Good morning, Camden Chatters.
We’ll have to wait a little bit longer to find out if the Orioles can bounce back from their three-game sweep at the hands of the Red Sox over the weekend. Their scheduled contest against the Mariners last night was rained out, rescheduled as a doubleheader starting at 4:05 this afternoon.
But while the 2021 Orioles weren’t in action last night, several members of the 2020 Orioles were — for different teams. Last year’s O’s home runs leader, Renato Nunez, made his debut for the Detroit Tigers after replacing the injured Miguel Cabrera on the roster. And wouldn’t you know it: Nunez blasted a home run in his first game, along with a double. Yeah, he’s still got pop.
Elsewhere, Alex Cobb, the Orioles’ co-leader in starts in 2020, put on a dazzling show in his second start for the Angels. In 5.2 innings against the Royals, Cobb racked up an eye-popping 10 strikeouts — something he hadn’t done since 2014, and never came close to doing for the Orioles (his single-game high in strikeouts for the Birds was seven). Cobb has 17 whiffs in two games this year.
One of the hitters Cobb struck out in that game was his former O’s teammate Hanser Alberto, who has already endeared himself as a clubhouse favorite in Kansas City. Alberto entered yesterday with three doubles this year, most on the club.
And playing defense behind Cobb, just as he did last season in Baltimore, was shortstop Jose Iglesias, who enjoyed a multi-hit game. Iglesias’s offense for the Angels hasn’t been anywhere near the impossible standard he set last year for the Orioles, but he’s continued to flash his usual stellar leather.
All in all, nine members of last year’s Orioles have logged playing time with other major league teams this year. Aside from the four already mentioned, there are five relief pitchers: Mychal Givens (Rockies), Miguel Castro (Mets), Richard Bleier (Marlins), Carson Fulmer (Reds), and Tommy Milone (Blue Jays). Entering yesterday, that quintet had combined for a 2.49 ERA with 27 strikeouts in 19 games. The current Orioles’ threadbare bullpen could probably use a couple of those guys.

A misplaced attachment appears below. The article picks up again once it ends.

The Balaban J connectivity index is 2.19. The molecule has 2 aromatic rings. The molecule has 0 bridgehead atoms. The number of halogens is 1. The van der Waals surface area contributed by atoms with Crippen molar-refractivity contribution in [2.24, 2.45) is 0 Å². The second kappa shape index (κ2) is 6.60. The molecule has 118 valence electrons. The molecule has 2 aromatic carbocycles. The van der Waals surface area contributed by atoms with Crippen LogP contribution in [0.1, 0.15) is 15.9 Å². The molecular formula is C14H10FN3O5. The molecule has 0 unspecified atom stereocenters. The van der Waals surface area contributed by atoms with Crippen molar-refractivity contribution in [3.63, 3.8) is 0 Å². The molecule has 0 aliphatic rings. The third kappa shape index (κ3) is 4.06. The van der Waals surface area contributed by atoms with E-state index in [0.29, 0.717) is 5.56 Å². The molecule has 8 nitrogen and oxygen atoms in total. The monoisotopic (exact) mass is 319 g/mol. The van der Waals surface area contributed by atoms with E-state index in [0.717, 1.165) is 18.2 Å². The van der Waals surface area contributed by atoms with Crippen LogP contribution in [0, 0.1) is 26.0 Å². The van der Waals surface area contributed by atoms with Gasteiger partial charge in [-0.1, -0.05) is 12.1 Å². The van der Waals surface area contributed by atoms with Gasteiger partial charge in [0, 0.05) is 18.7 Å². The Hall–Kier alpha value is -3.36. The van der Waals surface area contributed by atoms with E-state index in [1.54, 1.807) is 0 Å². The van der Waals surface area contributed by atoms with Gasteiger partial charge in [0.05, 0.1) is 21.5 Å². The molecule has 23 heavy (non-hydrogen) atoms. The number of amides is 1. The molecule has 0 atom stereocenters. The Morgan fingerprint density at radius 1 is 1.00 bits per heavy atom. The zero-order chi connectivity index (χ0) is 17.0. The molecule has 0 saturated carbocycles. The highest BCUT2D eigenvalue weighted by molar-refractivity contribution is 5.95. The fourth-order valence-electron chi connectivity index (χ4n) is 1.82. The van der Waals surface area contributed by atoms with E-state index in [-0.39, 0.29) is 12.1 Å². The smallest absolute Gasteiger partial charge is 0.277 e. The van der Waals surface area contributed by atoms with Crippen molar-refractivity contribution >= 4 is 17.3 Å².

That’s not to say the Orioles made a mistake in parting ways with those nine players. Their reasons were understandable for a rebuilding club; many of those guys were traded for intriguing prospects, while others simply didn’t provide enough production to justify their escalating salaries. And it’s not as if that collection of players would vault the 2021 Orioles into contenders if they were still on the team.
Still, it’s okay if you miss some of those recent ex-Orioles and hope they continue playing well for their new teams this year. As the O’s roster churn continues, we can be sure there are going to be a lot more ex-Orioles playing elsewhere in the coming months and years.
Maikel Franco’s bat may be heating up as he moves to cleanup spot - Steve Melewski
The Orioles didn’t end up playing last night, but they did have a lineup posted before the rainout. Brandon Hyde provided plenty of changes to ruminate over, including this one...
Mountcastle lowered to sixth in order (game postponed) - School of Roch
...and this one, too. The Orioles’ wunderkind rookie from a year ago getting demoted in the lineup, just 10 games into the season, isn’t exactly a great turn of events for a rebuilding club.
Cedric Mullins hitting well from left side - Orioles.com
One guy who won’t be losing his spot in the lineup anytime soon is Cedric Mullins, who is practically carrying the O’s offense right now. And he looks like he’s been hitting lefty-on-lefty his whole life, even though he just started about a month ago.
Orioles birthdays and history
Is today your birthday? Happy birthday! You have just one O’s birthday buddy, but he’s a fan favorite: Steve Pearce turns 38 today. The utility man had three stints with the club during the successful 2012-2016 run, and he played a big role in the Birds’ AL East title in 2014 with an out-of-nowhere .293/.373/.556 batting line with 21 homers and 49 RBIs. Pearce later was the World Series MVP for the 2018 Red Sox, but we try not to think about that.
On this day in 1954, the Baltimore Orioles played their first game in team history, after the franchise moved from St. Louis the previous year. Future World Series perfect game-thrower Don Larsen started the Birds’ opener and threw a complete game, but gave up three solo homers in the Orioles’ 3-0 loss in Detroit. The Tigers’ Steve Gromek tossed a shutout, striking out nine.
On this date in 1966, three Hall of Fame Orioles combined to take down the Red Sox at Fenway Park, as Brooks Robinson, Frank Robinson (in his second game as an Oriole), and Jim Palmer all hit home runs within the first two innings. Oh, and Palmer also threw a complete game — he could pitch a little bit, too.
And on this day in 1996, the Orioles pulled off a comeback, walkoff win over the Twins to improve to 9-1, their best 10-game start in team history. In a game they once trailed 6-1, the O’s tied the score on a B.J. Surhoff two-run homer in the eighth, then won it on Brady Anderson’s game-ending blast in the ninth. (Brady’s dinger came against Twins reliever Pat Mahomes, now best known for having a rather famous son.)